Following 2010's No Ghost and its accompanying remix collection Make the Least of the Day: No Ghost Reinterpreted, Canadian indie-folk ensemble the Acorn took a hiatus as its members dispersed throughout the nation and primary singer/songwriter/guitarist Rolf Klausener concentrated on electronic side project Silkken Laumann. Vieux Loup, the Acorn's first release in five years, consists of songs Klausener wrote during that time period, and finds the project shifting to a sparser, more electronic-tinged sound. The album's eight songs are framed by intimate acoustic guitar and vocals, and feature subtle production tricks and textures. Klausener's arrangements here are impressive, paying attention to space and dynamics, and letting the instruments breathe clearly in the mix while still leaving room for experimentation. Standouts "Palm Springs" and "Influence" both feature low-slung disco beats and breathy and echo-shrouded vocals along with post-rock guitar trickery. "Influence" in particular has deep bass pulses and eerie electronic tones shifted off to the right speaker, catching the listener off guard if listening on headphones. The song's vocal melody sounds pleasingly familiar, bringing to mind Arthur Russell without sounding directly like any of his songs. "In Silence" begins as a soft, ambient-folk lullaby, then abruptly cuts into crashing, distorted drums and ghostly background vocals for a few measures during the song's bridge before returning to its calm, meditative state. Male/female vocal duet "Dominion" is the album's most rousing folk-rock tune, but it still has an ethereal, forest-like feel, with lush instrumentation outfitting its serenely driving rhythm and vocal harmonies. Even though Vieux Loup is markedly different from its predecessors in the Acorn's catalog, it feels like a natural, graceful evolution, and is an elegantly understated, resonant listening experience.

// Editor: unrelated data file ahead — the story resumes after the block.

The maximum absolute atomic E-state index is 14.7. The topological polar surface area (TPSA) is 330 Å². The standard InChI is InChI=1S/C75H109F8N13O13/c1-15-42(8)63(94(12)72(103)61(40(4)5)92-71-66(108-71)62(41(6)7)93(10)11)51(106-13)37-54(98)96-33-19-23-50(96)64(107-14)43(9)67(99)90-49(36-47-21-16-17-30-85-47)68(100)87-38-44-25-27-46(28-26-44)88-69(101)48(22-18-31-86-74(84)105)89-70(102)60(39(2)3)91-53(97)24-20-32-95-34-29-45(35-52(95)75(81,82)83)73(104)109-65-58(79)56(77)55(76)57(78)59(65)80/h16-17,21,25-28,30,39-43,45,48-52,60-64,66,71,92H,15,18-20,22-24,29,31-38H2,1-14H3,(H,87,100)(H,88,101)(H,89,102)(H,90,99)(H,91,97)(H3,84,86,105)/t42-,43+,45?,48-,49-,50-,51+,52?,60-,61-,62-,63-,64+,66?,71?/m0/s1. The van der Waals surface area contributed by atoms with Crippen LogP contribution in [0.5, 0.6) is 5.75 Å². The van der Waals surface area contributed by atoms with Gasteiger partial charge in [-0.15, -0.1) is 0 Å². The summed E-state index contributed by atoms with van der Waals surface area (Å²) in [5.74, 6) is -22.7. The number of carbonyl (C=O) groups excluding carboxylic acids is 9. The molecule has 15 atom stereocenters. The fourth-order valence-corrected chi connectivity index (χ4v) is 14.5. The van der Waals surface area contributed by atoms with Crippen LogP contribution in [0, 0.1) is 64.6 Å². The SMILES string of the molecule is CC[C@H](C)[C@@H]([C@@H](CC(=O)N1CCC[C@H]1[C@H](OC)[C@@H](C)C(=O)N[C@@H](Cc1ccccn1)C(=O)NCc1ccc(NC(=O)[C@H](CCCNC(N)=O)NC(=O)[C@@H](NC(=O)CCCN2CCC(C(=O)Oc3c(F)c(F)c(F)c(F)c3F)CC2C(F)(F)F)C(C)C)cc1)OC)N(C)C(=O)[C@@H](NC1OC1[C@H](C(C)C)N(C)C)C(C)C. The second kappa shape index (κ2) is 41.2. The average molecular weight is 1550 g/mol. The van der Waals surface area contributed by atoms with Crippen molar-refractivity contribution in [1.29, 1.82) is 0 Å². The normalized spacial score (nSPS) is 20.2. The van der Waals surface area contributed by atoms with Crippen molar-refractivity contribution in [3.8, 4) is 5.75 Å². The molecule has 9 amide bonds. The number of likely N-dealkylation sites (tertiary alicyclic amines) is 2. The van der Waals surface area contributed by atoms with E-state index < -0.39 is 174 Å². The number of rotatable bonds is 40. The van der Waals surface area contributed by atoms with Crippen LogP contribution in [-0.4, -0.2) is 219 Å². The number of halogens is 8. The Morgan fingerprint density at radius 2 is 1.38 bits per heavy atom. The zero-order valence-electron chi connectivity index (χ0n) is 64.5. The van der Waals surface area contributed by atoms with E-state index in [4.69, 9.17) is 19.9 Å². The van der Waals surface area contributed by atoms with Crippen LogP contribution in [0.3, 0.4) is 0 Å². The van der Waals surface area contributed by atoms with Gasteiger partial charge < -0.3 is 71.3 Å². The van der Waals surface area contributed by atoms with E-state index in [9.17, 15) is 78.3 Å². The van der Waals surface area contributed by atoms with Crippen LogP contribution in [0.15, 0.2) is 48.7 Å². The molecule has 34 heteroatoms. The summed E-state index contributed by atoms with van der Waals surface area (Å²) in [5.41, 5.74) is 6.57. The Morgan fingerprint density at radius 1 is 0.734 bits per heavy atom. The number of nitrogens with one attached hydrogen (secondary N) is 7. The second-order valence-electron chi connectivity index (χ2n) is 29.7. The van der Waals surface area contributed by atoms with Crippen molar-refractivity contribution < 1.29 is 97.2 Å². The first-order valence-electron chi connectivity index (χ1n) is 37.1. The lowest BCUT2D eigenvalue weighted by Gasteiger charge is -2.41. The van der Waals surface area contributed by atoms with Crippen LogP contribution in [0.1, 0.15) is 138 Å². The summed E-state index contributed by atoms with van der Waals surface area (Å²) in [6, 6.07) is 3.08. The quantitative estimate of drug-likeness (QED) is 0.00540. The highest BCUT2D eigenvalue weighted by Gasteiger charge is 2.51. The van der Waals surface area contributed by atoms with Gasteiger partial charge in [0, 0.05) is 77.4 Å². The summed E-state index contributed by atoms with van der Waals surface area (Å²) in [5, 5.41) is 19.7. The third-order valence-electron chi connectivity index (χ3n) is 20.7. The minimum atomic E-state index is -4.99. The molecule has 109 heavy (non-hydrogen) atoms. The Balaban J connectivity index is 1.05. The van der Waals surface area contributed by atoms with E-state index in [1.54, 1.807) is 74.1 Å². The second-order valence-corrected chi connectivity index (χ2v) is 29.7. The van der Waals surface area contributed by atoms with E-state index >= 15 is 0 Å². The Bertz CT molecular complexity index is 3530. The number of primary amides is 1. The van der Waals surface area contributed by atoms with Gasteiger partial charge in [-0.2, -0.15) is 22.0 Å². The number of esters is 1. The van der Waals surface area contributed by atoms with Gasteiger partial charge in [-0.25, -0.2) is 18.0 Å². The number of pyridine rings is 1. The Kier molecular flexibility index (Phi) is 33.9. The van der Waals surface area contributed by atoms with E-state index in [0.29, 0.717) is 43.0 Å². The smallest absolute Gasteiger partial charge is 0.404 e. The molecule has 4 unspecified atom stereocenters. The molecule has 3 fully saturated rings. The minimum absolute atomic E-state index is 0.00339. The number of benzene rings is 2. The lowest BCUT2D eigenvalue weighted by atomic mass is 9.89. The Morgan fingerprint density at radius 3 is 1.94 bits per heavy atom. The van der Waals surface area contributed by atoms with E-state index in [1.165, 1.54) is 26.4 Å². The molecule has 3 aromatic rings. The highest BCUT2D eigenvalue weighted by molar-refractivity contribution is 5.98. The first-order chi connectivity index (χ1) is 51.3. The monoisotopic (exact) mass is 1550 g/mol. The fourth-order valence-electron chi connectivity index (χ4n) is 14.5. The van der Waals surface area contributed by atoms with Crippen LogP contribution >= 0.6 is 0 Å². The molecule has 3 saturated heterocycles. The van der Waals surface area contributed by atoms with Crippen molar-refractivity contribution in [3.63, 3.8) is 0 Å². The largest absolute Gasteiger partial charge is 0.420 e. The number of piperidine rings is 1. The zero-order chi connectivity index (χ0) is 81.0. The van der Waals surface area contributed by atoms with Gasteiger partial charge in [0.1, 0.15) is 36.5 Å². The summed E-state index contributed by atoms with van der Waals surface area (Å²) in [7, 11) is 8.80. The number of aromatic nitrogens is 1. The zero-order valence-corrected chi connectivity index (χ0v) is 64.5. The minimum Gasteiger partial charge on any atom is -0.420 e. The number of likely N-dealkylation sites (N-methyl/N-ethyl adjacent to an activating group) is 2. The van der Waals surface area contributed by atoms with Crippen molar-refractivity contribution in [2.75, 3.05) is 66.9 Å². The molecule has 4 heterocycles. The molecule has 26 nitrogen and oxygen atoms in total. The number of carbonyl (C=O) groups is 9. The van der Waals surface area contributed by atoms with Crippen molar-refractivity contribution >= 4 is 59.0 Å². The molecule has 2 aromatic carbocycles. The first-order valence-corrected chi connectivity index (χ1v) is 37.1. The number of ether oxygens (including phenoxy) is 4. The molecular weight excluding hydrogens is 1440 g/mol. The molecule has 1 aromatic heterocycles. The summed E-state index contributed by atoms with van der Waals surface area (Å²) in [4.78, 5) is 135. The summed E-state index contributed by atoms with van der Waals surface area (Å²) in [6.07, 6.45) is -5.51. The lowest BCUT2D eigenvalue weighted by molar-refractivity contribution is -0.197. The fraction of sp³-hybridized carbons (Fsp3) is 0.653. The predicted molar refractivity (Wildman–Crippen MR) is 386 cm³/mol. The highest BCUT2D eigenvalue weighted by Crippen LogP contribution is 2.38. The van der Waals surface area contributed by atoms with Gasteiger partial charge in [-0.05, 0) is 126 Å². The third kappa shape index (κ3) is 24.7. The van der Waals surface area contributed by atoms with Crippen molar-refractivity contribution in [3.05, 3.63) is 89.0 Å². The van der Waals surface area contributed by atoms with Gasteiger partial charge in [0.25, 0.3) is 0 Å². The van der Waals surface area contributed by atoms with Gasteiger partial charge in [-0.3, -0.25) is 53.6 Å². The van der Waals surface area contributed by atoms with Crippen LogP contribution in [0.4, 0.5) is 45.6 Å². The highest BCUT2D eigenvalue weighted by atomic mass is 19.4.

Share this page
AllMusic Review by Paul Simpson